Circle-fallingSix o’clock in the morning and my heartbeat is out of control
Ten minutes until boarding feels like I’m about to explode
Time for the ride up, tension starting to swirl
I can’t believe I’m gonna free fall from top of the world.
Skydiving by Jonay, featuring Jasmine Kara

Jarrett MartinDubai: 5 a.m. Wide-awake Jarrett Martin prepares for yet another trip to the top of the world. He has sought out this destination more than 3,000 times, from various countries and via different routes.  Today he will take passengers with him as he packs their chutes and prepares them for their inevitable free fall from 8,000 feet above the earth. Martin currently works for Skydive Dubai, where he is one of just two qualified master parachute riggers in the United Arab Emirates. He is also a PRO-rated skydiver, a private pilot, videographer and senior rigger. He has been licensed as a United States Parachute Association Accelerated Free Fall and Tandem Instructor. And he just happens to be a paraplegic.

Martin began skydiving at the age of 9. A typical boy, he looked up to his father, mother and grandfather, all skydivers. His father and grandfather were also Drop Zone operators. “There is no way for the son of a father who owns a Drop Zone not to get into skydiving,” says Jarrett. His father, Brett, concurs. “Jarrett was ready to jump way before that first jump. The only thing that was keeping him from jumping was he simply couldn’t fit in the harness.”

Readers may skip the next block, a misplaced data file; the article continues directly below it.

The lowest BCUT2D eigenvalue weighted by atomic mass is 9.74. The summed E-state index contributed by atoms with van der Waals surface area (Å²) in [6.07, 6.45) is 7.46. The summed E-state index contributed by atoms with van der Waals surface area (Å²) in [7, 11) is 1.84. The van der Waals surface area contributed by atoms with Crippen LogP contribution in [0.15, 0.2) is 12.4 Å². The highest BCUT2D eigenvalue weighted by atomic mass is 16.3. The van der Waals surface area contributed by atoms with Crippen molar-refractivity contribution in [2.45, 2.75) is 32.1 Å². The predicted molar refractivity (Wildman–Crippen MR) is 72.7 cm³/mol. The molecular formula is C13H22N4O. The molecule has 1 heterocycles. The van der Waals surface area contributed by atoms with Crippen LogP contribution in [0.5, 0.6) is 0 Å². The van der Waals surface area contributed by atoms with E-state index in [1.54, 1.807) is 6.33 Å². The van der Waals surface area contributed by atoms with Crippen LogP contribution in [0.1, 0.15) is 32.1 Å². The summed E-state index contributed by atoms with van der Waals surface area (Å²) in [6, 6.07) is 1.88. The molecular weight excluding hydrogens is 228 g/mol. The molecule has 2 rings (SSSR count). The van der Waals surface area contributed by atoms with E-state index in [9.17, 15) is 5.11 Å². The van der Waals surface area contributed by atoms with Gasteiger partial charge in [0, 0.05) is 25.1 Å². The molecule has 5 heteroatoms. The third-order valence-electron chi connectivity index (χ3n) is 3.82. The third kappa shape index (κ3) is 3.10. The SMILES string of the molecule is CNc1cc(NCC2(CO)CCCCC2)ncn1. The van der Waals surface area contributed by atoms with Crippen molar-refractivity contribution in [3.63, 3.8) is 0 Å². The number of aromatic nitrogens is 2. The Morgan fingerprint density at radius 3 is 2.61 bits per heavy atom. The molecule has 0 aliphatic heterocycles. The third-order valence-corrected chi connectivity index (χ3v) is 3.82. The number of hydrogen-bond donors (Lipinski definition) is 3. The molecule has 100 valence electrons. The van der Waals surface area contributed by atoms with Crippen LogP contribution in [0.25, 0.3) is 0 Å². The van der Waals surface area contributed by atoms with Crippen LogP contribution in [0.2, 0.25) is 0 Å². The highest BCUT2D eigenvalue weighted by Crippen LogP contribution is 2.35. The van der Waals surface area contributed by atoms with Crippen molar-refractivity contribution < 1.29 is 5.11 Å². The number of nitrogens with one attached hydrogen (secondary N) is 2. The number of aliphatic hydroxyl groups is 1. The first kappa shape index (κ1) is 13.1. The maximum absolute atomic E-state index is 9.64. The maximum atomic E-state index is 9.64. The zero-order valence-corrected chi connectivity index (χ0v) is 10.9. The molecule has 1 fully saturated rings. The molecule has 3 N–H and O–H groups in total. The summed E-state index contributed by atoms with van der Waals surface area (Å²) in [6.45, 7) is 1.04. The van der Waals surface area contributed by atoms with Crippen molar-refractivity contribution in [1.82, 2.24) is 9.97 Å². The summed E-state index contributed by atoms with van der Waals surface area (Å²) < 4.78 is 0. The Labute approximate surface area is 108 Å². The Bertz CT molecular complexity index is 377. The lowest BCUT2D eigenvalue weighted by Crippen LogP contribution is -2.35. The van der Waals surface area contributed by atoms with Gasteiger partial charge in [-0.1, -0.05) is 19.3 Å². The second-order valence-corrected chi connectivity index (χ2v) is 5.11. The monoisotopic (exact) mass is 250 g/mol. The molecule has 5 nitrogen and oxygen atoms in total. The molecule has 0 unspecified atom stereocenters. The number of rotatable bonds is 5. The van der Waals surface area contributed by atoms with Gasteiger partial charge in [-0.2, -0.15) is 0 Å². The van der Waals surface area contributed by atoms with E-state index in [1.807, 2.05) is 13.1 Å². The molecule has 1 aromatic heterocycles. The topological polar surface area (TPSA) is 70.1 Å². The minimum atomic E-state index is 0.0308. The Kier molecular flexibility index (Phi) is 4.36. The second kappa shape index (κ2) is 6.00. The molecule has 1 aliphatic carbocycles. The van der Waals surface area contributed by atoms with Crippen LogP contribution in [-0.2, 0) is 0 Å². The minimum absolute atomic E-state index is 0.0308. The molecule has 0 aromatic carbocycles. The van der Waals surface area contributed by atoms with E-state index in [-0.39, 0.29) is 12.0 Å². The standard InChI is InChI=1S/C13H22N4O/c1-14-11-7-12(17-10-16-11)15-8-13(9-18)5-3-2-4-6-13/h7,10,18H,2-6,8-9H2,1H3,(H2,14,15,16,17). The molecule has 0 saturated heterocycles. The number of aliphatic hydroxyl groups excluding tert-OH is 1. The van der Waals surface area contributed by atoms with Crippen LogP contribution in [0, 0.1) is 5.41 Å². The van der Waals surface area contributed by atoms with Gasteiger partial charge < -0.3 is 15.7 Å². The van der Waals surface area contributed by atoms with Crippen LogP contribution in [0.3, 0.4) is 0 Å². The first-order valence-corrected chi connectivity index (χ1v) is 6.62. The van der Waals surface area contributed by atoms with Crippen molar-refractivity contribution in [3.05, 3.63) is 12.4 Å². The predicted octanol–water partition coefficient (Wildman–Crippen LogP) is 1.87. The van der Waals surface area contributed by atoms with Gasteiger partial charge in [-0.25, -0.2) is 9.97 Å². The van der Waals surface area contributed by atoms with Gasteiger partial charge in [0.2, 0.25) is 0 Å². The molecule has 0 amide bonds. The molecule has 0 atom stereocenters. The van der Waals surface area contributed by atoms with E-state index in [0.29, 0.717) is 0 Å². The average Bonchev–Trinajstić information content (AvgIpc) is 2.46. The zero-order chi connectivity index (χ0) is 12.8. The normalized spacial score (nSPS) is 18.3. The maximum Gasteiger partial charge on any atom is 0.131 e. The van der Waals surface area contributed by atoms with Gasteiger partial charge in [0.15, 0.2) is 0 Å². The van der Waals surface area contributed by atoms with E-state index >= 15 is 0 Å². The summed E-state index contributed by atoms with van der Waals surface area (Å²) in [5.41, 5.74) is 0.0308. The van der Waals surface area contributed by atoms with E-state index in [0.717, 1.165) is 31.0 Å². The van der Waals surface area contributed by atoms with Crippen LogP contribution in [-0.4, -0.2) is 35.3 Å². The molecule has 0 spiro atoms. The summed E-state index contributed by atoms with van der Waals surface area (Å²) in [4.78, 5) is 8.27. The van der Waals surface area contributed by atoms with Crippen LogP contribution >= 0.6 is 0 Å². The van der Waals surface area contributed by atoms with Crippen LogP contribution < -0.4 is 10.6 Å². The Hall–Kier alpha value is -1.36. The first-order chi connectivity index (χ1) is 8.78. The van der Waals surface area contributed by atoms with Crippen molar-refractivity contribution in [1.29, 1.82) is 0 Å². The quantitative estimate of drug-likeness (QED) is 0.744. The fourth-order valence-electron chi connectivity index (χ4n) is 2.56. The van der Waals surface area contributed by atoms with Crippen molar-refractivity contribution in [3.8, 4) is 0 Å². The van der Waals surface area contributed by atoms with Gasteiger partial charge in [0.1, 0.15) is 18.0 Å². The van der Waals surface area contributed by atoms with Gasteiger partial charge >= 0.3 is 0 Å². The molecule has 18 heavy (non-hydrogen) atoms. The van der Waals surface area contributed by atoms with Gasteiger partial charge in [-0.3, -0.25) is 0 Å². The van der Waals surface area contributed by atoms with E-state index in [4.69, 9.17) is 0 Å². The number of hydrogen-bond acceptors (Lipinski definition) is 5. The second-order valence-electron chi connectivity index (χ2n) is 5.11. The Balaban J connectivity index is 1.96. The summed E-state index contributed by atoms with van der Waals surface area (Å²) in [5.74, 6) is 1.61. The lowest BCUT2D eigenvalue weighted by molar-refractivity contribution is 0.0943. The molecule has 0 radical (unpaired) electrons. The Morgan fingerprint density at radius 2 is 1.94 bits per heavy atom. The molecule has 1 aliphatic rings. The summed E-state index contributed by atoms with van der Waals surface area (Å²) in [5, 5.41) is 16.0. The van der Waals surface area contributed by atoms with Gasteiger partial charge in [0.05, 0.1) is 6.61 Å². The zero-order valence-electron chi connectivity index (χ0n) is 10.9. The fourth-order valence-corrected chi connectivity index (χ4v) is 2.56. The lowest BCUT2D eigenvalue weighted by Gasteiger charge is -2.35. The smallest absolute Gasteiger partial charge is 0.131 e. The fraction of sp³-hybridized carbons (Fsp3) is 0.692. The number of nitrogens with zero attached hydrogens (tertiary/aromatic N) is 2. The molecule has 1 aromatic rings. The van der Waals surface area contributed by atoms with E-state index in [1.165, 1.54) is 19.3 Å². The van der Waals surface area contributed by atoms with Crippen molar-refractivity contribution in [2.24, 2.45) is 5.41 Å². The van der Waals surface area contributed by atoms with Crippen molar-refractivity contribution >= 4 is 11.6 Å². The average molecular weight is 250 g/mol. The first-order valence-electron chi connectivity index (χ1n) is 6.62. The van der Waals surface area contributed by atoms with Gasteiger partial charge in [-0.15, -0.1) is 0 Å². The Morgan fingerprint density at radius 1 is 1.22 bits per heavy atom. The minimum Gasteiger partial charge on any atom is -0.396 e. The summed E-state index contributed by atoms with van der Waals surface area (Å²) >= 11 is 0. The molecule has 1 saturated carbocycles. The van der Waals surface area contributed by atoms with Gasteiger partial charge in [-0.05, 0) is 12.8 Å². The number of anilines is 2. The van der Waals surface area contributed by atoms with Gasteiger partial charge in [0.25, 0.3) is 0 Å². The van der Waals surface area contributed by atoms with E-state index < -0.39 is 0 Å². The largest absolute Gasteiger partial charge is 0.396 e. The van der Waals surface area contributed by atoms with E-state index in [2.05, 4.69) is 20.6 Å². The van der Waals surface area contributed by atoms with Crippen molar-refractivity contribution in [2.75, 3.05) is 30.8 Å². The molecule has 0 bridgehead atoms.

Brett remembers how instinctive that first tandem jump with Jarrett felt. “What’s interesting about that first jump was that it felt so natural. So calm. My brother Dave filmed that jump and another friend went with us, and they were more nervous for Jarrett then he or I was. It was an unbelievable feeling as we approached landing and all our friends were there cheering. I felt so calm and clear-headed. When you see the footage, I think you can see it on Jarrett’s face as well.”

Martin in DubaiBrett got in trouble for that jump and lost his tandem rating for three months, but Jarrett got hooked on a sport that would ultimately change his life. But if you ask them about it now, they will reply in unison. “It was worth it!”

At 14 Jarrett took his first step to becoming a certified skydiver with a static-line jump on May 28, 2005. “There hasn’t been 10 minutes that go by when I’m not thinking about skydiving,” he says. “How do I get better? When’s the next skydive? What am I gonna do in the next skydive? It has just consumed a lot of my life since that first dive.”

It also killed his good friend and mentor, Herb Eskelson. After graduating from high school, Martin followed Eskelson to Hawaii to work at a Drop Zone in Oahu. A few months later, in August 2009, they decided to end a long day of work with some fun. They gathered their gear, sanctioned a plane and took to the sky. Martin tears up as he remembers: “The airplane dropped us off a little bit off-target and Herb got behind the curve a bit and struck a tree.”